OpenAI’s ChatGPT and other generative artificial intelligence (AI) applications have raised all sorts of new issues (including some with negative implications) that industries across multiple sectors will now need to adapt to.
As just one example, AI chatbots can convincingly mimic human communication, which poses a potential threat to jobs like writing or customer service but also unleashes a world of potential that was previously unavailable. The conditions under which AI could be used proved to be a notable point of contention in the recent Hollywood writers and actors strikes, with creators wary of their voices, likenesses, and intellectual property being digitally co-opted.
There’s also potential for these AI tools to solve real problems, and developers are already working to customize them to serve specific purposes. Some see an opportunity for chatbots to be used as a tool to mitigate loneliness, providing conversation partners for people who might be in need of one, like the elderly. In this sense, generative AI serves as a natural complement for the metaverse, a concept for an immersive, persistent 3D virtual world that has yet to gain significant traction with the public.
AI has implications for dating online
Similarly, AI could also play a role in romantic relationships, and a number of chatbot apps give users the ability to have that kind of online interaction. An app called Romantic AI, for example, “helps you create the perfect girlfriend with whom you share interests and views. You can talk about everything, get support and feel needed.”
Another site, Forever Companion, offers chatbots based on popular social media influencers. The site claims to have thousands of paying users, and one AI chatbot, CarynAI, based on influencer Caryn Marjorie, had a wait list with more than 15,000 people at one point.
These developments, and generative AI more broadly, have clear implications for the online dating industry, including popular platforms like Match Group (MTCH 2.69%) and Bumble (BMBL 1.59%).
How Match and Bumble are adapting to AI
Online dating platforms effectively try to solve a timeless problem using technology. Matchmaking as a business has been around for millennia, and AI provides both competition and a new opportunity for online dating companies.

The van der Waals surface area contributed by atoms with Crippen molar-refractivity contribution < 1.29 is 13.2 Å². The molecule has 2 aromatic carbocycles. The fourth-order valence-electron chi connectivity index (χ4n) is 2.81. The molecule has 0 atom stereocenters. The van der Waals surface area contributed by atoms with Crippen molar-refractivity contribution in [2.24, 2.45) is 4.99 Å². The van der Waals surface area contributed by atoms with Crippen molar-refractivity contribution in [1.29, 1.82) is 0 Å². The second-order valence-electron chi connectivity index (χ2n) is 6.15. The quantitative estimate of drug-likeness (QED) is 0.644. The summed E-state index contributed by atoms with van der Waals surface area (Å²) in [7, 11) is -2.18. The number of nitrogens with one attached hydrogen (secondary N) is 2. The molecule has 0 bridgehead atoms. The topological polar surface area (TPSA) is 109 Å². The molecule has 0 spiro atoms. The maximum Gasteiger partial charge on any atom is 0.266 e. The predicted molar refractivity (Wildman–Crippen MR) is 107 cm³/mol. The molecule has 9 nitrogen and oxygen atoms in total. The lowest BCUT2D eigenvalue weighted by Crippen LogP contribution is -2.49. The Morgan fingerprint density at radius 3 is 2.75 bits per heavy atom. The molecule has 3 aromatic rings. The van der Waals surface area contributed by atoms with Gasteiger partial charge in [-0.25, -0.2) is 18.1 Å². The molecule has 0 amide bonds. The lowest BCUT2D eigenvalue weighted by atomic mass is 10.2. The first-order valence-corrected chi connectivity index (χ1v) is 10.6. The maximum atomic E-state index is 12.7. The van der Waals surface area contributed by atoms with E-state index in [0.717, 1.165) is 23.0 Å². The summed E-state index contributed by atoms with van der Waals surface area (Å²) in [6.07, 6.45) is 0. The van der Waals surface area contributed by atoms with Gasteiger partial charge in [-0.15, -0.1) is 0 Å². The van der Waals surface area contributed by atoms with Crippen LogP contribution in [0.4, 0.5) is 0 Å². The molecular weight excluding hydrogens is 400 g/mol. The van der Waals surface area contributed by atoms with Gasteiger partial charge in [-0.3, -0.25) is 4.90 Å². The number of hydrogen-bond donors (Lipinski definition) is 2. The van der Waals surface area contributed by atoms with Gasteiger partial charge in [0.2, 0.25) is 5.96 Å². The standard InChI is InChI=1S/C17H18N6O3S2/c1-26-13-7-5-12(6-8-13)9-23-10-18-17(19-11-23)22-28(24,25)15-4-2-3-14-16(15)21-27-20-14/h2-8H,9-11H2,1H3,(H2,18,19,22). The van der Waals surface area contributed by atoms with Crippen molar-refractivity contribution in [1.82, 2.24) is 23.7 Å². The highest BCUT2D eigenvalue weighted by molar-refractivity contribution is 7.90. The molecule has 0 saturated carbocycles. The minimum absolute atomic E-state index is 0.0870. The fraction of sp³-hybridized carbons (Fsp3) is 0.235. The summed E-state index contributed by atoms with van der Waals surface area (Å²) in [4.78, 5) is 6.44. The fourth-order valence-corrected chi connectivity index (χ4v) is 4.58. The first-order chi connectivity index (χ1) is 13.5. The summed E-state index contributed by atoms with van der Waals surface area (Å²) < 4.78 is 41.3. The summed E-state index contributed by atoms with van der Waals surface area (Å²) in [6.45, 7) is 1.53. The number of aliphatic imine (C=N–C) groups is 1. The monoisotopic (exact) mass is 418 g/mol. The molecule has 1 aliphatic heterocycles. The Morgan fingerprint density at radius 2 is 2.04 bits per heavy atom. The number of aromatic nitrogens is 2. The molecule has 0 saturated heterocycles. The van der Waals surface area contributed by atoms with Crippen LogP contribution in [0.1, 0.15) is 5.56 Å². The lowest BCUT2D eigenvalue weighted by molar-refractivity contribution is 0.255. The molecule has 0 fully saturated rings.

In September, Match announced a set of principles around how it would use generative AI, including authenticity, accountability, and safety. Some AI features that Match is testing include a photo selection tool to help users pick their best photos, and possibly using generative AI to help write their dating bios, though toeing line on authenticity might be tricky.
CEO Bernard Kim said on the August earnings call, “By the end of the year, we expect to have launched a number of initiatives that will use generative AI to eliminate awkwardness, make dating more rewarding, and surprise and delight users.”
Bumble, the female-first dating app, introduced an AI-powered lewd image detector back in 2019, and founder Whitney Wolfe Herd said she sees AI as having significant potential to improve matching algorithms. She also envisions adding a virtual assistant to help people get more out of the experience.
Will AI disrupt online dating?
Ultimately, AI girlfriends alone aren’t going to disrupt the online dating space, but AI chatbots, virtual reality, the metaverse, and other new technologies are likely to change dating and the way people search for companionship.
Online dating companies like Match and Bumble will have to continue to adapt to stay at the cutting edge of the dating industry, or they could risk getting disrupted by a company that is better able to harness the power of AI.
Clearly, there’s plenty of potential for the new AI technologies both in improving matchmaking capabilities and in providing other ways for finding connections. Whether Match and Bumble are able to navigate this brave new world will likely determine if these stocks rise or fall in the coming years.
Randi Zuckerberg, a former director of market development and spokeswoman for Facebook and sister to Meta Platforms CEO Mark Zuckerberg, is a member of The Motley Fool’s board of directors. Jeremy Bowman has positions in Match Group and Meta Platforms. The Motley Fool has positions in and recommends Match Group and Meta Platforms. The Motley Fool recommends Bumble. The Motley Fool has a disclosure policy.